close up of a high school students hands writing in a notebook as he sits in front of a computer


Different AP Exam, Same College Credit

Universities reassure students that online tests will still count

Advanced Placement® Exams will look a lot different his year—but college credit policies won’t.

In a livestreamed discussion on April 9, College Board Senior Vice President of AP and Instruction Trevor Packer joined admissions leaders at Emory and Purdue Universities to reassure students that this year’s online exams will get the same consideration from colleges as traditional AP Exams. (The webinar is archived on Zoom. You can watch it by registering here.)

“We have absolute confidence in the assessment that’s being administered this year,” said Kristina Wong Davis, Purdue’s vice provost for enrollment management. “We’ll honor the credit that students earn.”

Davis emphasized that students everywhere are managing similar disruptions from the coronavirus (covid-19) pandemic, and colleges are eager to work with students on AP credit or any other concerns they have about admissions. “We want to hold all students harmless in this really uncertain situation,” she said. “We recognize what you’re faced with.”

Since the vast majority of schools have moved to remote learning for the final months of the spring semester, this year’s AP Exams will be offered as 45-minute online tests that only cover material taught up to the first week of March, when schools were still in session. Students can take the exams at home on any device they have available. Students will even have the option of writing responses by hand and uploading a cell phone image.

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Giselle Martin, director of recruitment and talent at Emory University, said students and colleges alike are adapting to new circumstances. “We are all going through this change together,” she said. “There is not a single university or learning environment that hasn’t been impacted by covid.”

Unlike the traditional three-hour exams, which feature a combination of multiple-choice and free-response sections, the online AP Exam will feature only open-ended questions. That’s partially as a security measure, and partly because the free-response questions are the most valuable in assessing how well students have mastered course content.

“This is not entirely new,” Packer said. “For decades, when students have been in emergencies, colleges have accepted streamlined AP Exams for credit. Colleges seem very confident in that.”

The online exam is designed to take the full 45 minutes to finish, so students shouldn’t panic if they don’t get all the way through. Pushing right up to the time limit is expected, and students with test accommodations will automatically be granted additional time.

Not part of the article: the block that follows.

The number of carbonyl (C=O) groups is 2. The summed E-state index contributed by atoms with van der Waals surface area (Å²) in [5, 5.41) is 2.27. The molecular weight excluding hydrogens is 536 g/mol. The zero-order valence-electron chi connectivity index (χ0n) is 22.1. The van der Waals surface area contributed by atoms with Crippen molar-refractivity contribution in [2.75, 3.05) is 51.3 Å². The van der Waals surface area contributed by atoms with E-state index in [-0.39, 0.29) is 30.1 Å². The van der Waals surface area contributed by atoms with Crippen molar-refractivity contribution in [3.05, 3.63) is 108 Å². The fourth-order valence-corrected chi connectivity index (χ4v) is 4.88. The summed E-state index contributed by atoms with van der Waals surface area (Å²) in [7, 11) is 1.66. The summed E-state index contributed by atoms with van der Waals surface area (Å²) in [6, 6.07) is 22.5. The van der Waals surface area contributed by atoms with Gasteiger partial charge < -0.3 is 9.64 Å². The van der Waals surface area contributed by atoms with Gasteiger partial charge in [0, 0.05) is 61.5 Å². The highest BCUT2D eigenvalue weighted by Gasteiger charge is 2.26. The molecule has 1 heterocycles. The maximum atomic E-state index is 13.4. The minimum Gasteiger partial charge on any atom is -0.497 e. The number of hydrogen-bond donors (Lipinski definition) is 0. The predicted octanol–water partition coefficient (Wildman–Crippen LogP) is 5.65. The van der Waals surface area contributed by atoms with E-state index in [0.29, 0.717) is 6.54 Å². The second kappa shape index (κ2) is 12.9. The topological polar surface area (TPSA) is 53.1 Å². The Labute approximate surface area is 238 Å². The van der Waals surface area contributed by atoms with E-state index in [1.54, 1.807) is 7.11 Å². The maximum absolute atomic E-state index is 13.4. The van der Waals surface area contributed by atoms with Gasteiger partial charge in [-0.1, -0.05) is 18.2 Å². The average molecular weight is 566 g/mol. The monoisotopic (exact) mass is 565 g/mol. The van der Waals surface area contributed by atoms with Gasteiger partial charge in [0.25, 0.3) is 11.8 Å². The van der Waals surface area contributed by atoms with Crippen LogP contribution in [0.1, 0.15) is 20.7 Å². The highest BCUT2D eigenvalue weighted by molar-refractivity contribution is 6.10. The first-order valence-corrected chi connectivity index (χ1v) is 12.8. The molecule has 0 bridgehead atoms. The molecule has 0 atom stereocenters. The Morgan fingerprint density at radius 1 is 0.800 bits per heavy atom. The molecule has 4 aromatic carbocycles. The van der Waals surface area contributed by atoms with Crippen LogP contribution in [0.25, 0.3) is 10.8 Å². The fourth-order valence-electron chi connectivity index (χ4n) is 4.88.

“It’s more important that they do the work well rather than rushing through it,” Packer said. “These are questions students have practiced all year long. Building an argument, supporting it with evidence—things you can’t learn from Google in 45 minutes, but enduring skills that colleges will value.”

grid of four images showing, clockwise from top left, jeff selingo, giselle martin, trevor packer, and Kristina Wong Davis during the webinar selingo hosted


Jeff Selingo listens to (clockwise from top right) Giselle Martin, Trevor Packer, and Kristina Wong Davis at different points during the webinar Selingo hosted.

Beyond the exam design, the College Board is taking other precautions around test security. Students all over the world will test at the same time, guarding against any sharing of content across time zones. Software will automatically analyze student answers for plagiarism or evidence of shared work, and responses will be reviewed by each student’s AP teacher to check for consistency with their earlier efforts.

“We cannot jeopardize the fairness of this exam for the hundreds of thousands of students who will be taking it seriously,” Packer said. “We will be firm that cheating will not be tolerated. We have means to detect impersonation, cheating, or group work.”

AP planners have also made allowances for technical difficulties. While the vast majority of students should test with no trouble on the initial May test dates, there are June makeup days for any student who runs into a problem during the first test window. Packer said his team has already gamed out what will happen if a laptop battery dies or there’s an internet outage. “If a student is disrupted during the exam, we’re offering them automatic permission to test on the makeup days,” Packer said. The makeup tests will, of course, feature different questions.

The effort to make AP Exams possible in these very challenging circumstances was sparked by surveys showing more than 9 in 10 AP students wanted the opportunity to test. “DON’T cancel it,” one student wrote. “Others like myself have worked so hard for this exam.”

Purdue’s Davis said that universities will be very understanding about the challenges many families face right now, but that students need to take every opportunity to show their best work.

“We’re fully aware that there needs to be ready flexibility in all of our processes to adapt and shift,” she said. “But don’t take it as an automatic pass that you can slack off. If we can see that you continue to persevere and you continue to engage in your classes and try to maximize your opportunities to learn, that will shine through in your application.”